Kain’s Tips While Hiding the Tiddie

This summer I started binding or, as I like to call it, hiding the tiddie. I’ve learned a lot.  Binding doesn’t have to be uncomfortable or painful as is often painted in the few depictions of binding in media. Binding can, and often is, very important for many trans and gender nonconforming folks, and I’ve listed what I’ve learned while binding below. Happy binding, friends!


  1. When folks tell you to drink water, they mean it. Binding is a sweaty, sweaty ordeal during the summer. You get tired. You might feel like a greasy blob. It’s sticky. It’s frankly unpleasant if you’ve been sweating and moving around a lot because it feels like your binder is rubbing your sides raw. There’s a reason that it’s advised to not wear a damp binder for long periods of time. Love yourself and change.
  2. Showers are magic.
  3. Lots of places make binders but binders made by trans and gender nonconforming folks are the binders you want if you’re binding breasts. I use the gc2b half binders and love them. Gc2b binders come in everything from skin tones to bright popping colors and are discreetly packaged. Check out gc2b here: https://www.gc2b.co/?gclid=Cj0KCQjwquTbBRCSARIsADzW88yirhtCpqCEn88XVHkveyhtTYGED-ttqF3kq7FXiIzw3N-wCLGRjtIaAv72EALw_wcB
  4. Buy more than one binder. You will need to change, especially when you are a hot summer mess. Binders need to be washed, and you don’t want to have to plan your life around when you wash your binder if you can help it.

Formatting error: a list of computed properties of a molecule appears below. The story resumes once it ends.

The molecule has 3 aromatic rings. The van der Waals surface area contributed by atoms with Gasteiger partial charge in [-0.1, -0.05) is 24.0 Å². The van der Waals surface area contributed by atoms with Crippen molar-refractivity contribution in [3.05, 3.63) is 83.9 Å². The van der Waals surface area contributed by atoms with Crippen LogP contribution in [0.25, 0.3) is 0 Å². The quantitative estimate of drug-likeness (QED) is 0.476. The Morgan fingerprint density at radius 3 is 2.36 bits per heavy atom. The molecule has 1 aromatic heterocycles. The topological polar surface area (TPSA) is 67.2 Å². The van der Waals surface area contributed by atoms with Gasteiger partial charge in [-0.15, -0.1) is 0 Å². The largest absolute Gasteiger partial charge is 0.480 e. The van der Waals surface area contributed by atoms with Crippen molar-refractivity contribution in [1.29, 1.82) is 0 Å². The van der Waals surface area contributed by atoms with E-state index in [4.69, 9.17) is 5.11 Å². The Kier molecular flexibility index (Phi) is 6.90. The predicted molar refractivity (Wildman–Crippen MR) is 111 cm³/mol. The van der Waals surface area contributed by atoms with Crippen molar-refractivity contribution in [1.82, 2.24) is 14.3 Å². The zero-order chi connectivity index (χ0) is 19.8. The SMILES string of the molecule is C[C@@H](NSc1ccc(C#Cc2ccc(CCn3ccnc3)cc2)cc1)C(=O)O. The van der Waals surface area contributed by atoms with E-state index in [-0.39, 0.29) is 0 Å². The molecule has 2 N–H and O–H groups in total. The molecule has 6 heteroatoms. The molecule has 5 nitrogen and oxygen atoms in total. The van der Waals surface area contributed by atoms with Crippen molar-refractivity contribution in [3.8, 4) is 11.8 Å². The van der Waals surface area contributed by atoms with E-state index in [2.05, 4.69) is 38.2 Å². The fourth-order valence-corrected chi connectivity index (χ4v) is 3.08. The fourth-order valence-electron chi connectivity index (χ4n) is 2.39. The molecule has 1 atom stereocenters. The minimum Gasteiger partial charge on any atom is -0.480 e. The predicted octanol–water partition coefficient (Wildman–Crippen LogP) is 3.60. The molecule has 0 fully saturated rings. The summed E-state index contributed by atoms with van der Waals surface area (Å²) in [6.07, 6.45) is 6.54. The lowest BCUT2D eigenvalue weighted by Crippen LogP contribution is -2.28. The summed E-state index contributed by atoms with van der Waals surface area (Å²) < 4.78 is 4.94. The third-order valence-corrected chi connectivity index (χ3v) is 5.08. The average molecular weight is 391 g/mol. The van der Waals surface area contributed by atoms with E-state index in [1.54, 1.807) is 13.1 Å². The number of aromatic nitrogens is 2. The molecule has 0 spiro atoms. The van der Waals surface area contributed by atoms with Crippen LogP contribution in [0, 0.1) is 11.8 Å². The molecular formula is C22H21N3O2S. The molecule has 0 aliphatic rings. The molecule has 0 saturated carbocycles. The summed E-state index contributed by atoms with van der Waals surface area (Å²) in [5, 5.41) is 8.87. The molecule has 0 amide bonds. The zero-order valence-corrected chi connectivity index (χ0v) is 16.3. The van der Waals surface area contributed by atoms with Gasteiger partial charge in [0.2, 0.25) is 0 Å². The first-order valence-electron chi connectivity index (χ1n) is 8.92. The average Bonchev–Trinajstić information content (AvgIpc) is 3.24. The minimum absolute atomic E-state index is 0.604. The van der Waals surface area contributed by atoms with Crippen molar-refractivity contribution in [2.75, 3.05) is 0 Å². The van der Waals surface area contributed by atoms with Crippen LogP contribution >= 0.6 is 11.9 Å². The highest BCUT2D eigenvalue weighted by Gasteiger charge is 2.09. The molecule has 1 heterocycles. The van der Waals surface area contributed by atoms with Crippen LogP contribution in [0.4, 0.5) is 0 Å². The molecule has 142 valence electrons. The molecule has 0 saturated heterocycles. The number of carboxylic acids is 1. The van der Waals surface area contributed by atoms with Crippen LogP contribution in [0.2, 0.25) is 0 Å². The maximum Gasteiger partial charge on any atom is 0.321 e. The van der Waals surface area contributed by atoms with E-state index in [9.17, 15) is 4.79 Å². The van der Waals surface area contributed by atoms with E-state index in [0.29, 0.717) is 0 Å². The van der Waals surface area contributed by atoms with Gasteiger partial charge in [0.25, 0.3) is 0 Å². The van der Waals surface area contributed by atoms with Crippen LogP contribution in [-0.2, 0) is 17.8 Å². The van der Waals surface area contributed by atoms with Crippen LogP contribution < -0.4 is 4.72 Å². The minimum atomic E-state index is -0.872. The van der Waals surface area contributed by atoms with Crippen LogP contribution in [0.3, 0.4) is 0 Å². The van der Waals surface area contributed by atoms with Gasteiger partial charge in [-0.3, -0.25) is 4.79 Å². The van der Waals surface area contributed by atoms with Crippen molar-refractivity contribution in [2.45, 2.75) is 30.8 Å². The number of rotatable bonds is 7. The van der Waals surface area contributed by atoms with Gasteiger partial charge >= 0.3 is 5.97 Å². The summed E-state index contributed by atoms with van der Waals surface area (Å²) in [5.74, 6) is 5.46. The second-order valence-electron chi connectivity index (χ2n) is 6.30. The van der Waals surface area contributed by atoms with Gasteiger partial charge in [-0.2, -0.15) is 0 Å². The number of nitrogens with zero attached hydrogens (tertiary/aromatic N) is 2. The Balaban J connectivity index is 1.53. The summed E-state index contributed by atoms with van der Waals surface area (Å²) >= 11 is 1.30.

5. People who do not bind and have never cared about your breasts before will start to care about your breasts A LOT. Whether they are telling you to drink more water, telling you about the dangerous nature of binding (it’s only dangerous if you do it incorrectly), or asking where your breasts went (They ran away, Carol, obviously), they will have opinions. You will not ask for their opinions, especially since most of these opinions are from people who think about office supplies when they hear, “binder.” Ignore them, drink water, and listen to your body.
  6. Take breaks from binding. It’s helpful to even just take it off for 15 minutes.
  7. Don’t put your binder in the dryer. As someone who frequently forgets I’ve thrown it in the laundry, this has obviously happened. This ruins the elasticity of your binder and can make it unsafe and ineffective to wear.
  8. The first time you put on your binder, you’ll feel like your chest is being restricted. This feeling will go away as you wear your binder and your body gets used to binding.
  9. Measure, measure, measure for a binder that is properly sized. Go a size up if you’re planning on working out, swimming, or doing anything super strenuous in your binder. Again, I recommend gc2b. If your binder gets wet, take it off when you can. If you can, designate a binder to work out in, and one or two others for the day to day. I wear my properly sized binder for day to day things and my one size up binder for working out, hiking, and swimming. You can be active while binding! 
  10. Don’t flatten your breasts out if you can. Your nipples should be pointed out, not down.
  11. If your binder doesn’t fit, don’t wear it. This seems obvious, but it’s something many people make exceptions to.
  12. If you can’t afford a binder, there are some great programs out there! Check out Point of Pride’s binder give away program here: http://point5cc.com/chest-binder-donation/